Contentiously, Professor Dasgupta mentions food production as being one of the biggest problems. That is the case, and it is also true in the United Kingdom, regrettably. I do not blame farmers for this; I blame the way that they have been incentivised in the past. Indeed, the noble Lord, Lord Curry, mentioned ELMS, which I hope will reorient that sufficiently—it is a big ask. Of course, my noble friend Lady Walmsley mentioned the soil—again, ELMS will be important in making sure that we give that greater attention.

As my noble friend Lady Miller mentioned, the other area is that we are consuming more than our planet can provide; that is very clear in this report. We consume 1.6 planets’ worth, in comparison to what we have available to us, and we have to look at that. We are embedded in nature, and we have to make sure that our consumption, as well as the way that we treat nature, is managed.

As such, we have no easy answers; we have only glimmers of the solution. A number of those are mentioned in the Dasgupta Report, but we do not, by any means, have a comprehensive answer yet about how to deliver in relation to biodiversity challenges. However, one thing that comes out to me from this is that we have an emergency. We need look no further than the World Economic Forum in Davos, which sees biodiversity as one of the top five challenges to the global economy into the future.

My questions to the Minister are as follows. First, on finance and coming back to the way capitalism can work, as mentioned by the noble Lord, Lord Hannan, we found good ways that capitalism and green finance can work for climate change and renewable energy. Does the Minister see such ways forward for biodiversity? There is much work being done—the Green Finance Institute, which the Government support, is looking at that—but do we see answers on that in the near future?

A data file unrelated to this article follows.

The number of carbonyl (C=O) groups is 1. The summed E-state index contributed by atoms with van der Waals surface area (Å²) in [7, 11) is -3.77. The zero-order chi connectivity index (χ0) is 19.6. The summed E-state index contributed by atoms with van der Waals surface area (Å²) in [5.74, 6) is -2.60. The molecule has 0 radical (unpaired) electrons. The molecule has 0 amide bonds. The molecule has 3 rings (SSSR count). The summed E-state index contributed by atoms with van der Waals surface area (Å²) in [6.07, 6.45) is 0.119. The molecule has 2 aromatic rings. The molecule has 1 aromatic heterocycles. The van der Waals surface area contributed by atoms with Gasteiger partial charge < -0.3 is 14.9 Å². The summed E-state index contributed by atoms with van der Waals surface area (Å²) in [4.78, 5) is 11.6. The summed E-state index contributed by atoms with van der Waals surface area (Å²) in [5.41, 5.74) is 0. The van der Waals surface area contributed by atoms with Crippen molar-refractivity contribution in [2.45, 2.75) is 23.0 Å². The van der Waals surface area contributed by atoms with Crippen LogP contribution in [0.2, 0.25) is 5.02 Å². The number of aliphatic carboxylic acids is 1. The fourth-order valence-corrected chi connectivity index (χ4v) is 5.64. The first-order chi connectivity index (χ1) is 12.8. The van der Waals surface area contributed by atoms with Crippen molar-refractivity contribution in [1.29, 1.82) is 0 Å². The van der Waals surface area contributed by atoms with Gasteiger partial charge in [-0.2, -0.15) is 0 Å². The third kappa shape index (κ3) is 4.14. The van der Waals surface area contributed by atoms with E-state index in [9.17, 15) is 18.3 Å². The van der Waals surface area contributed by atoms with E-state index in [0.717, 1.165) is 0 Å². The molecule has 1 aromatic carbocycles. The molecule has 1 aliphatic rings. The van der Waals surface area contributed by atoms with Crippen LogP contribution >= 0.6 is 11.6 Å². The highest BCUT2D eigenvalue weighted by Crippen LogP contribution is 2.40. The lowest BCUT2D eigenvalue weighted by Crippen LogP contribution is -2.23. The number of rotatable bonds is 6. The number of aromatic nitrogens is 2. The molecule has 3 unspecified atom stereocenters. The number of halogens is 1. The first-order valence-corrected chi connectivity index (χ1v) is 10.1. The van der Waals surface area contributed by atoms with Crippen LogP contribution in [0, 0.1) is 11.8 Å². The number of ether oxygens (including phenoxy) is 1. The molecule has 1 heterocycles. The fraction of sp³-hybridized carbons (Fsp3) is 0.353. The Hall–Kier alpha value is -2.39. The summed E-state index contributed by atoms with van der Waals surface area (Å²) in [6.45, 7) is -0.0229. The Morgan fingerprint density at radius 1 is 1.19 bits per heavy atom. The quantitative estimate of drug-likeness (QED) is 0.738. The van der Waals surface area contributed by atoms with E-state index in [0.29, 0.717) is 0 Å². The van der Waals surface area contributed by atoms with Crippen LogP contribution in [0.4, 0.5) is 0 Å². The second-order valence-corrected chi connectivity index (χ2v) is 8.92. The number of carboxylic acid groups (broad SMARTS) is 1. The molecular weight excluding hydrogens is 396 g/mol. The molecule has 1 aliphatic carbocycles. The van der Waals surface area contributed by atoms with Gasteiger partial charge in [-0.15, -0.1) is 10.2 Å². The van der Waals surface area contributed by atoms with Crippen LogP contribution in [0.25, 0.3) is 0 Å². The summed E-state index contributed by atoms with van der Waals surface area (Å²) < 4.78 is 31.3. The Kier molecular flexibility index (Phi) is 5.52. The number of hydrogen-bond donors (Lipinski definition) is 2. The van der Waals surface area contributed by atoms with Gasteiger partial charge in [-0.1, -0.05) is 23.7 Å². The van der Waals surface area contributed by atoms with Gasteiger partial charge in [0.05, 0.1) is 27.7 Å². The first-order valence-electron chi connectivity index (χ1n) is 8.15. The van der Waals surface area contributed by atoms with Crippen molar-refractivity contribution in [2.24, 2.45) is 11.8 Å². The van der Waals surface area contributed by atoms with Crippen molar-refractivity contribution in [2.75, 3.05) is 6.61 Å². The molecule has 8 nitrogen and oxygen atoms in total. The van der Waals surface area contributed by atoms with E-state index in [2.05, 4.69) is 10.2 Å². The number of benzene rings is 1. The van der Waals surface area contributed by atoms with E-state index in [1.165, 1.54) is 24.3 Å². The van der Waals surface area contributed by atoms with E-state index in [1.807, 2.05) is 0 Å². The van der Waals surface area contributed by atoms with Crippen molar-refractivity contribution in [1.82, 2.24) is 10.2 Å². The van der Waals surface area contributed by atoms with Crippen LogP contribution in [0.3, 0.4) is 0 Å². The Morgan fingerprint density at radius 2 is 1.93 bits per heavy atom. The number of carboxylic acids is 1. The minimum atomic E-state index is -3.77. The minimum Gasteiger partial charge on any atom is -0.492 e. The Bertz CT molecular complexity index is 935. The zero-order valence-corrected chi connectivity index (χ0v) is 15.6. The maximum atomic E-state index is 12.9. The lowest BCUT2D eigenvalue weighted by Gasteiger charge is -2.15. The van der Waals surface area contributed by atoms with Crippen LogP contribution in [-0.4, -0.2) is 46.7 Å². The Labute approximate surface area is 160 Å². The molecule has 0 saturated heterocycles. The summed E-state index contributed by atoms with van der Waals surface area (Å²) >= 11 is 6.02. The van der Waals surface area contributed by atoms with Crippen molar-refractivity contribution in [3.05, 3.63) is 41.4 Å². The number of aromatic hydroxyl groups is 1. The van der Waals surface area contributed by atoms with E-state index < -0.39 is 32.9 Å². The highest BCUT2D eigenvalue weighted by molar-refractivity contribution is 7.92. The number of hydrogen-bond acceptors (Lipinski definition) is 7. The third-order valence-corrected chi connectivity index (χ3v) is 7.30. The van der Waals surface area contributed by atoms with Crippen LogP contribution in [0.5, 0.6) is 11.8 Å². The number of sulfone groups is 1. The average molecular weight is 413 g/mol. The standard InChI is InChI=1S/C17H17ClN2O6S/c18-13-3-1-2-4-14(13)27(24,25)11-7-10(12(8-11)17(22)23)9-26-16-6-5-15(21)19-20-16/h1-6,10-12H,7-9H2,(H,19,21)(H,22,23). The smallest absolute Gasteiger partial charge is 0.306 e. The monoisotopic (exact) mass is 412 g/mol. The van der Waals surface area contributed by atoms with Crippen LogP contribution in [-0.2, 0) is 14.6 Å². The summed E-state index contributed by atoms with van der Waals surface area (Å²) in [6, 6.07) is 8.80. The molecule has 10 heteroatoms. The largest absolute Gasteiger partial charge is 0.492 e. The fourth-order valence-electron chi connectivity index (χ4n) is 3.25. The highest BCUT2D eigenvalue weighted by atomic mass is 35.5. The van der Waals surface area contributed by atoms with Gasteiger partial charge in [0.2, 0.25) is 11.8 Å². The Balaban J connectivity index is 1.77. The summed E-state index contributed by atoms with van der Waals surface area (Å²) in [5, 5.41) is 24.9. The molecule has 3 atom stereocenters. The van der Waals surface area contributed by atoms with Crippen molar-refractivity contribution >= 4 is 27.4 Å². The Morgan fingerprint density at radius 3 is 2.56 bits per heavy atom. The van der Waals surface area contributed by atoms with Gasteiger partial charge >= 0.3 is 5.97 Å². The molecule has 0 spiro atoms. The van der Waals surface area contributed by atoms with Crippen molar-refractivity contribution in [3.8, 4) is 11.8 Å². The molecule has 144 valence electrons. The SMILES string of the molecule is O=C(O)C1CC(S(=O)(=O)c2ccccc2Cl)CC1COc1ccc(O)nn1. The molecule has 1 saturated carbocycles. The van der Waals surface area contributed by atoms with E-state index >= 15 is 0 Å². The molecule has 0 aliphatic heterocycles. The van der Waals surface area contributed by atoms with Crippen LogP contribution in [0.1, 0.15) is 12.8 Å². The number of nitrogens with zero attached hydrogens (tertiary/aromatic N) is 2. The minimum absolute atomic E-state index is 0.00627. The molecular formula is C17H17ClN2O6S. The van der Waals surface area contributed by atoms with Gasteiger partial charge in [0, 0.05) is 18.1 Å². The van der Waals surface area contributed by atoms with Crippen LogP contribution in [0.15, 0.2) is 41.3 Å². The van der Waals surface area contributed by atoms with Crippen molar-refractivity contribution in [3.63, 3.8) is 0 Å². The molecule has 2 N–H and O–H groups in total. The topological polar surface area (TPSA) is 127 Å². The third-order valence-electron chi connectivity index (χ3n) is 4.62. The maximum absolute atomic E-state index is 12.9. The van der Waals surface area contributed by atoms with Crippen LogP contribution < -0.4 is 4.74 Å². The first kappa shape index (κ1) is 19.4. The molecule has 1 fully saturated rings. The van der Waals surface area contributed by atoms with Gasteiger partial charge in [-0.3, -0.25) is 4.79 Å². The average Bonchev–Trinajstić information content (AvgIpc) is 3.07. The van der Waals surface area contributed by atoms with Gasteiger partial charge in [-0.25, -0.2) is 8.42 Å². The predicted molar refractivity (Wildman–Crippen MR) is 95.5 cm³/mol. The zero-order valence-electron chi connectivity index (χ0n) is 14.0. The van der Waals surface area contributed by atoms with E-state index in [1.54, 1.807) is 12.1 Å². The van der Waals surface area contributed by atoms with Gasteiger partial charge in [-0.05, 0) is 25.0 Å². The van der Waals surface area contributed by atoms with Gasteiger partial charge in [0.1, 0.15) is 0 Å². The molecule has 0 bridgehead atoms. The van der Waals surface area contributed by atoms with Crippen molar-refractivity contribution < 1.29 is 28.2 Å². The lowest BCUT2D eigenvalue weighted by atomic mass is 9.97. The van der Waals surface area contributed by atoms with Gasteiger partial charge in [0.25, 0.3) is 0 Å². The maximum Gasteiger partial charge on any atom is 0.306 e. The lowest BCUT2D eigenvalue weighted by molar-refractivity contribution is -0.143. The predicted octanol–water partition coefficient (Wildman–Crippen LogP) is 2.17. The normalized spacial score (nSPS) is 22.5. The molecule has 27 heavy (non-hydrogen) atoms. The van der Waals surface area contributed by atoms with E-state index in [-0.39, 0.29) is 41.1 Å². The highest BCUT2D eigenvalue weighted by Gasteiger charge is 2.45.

Secondly, will the Government continue to look at alternative ways of accounting? It is not about getting rid of GDP but about using additional methods, as Professor Dasgupta mentioned. As he said,

“nations need to adopt a system of … accounts that records an inclusive measure of their wealth.”

That is: the stock of the economy’s assets, of which nature is one. I read a book recently by Kate Raworth, Doughnut Economics, as many others will have done. Is the Treasury looking at those areas as well? Will it discuss this report with other countries? In my own area of Cornwall, we have the G7 happening in June. Will Professor Dasgupta be there with the Treasury to put forward those arguments?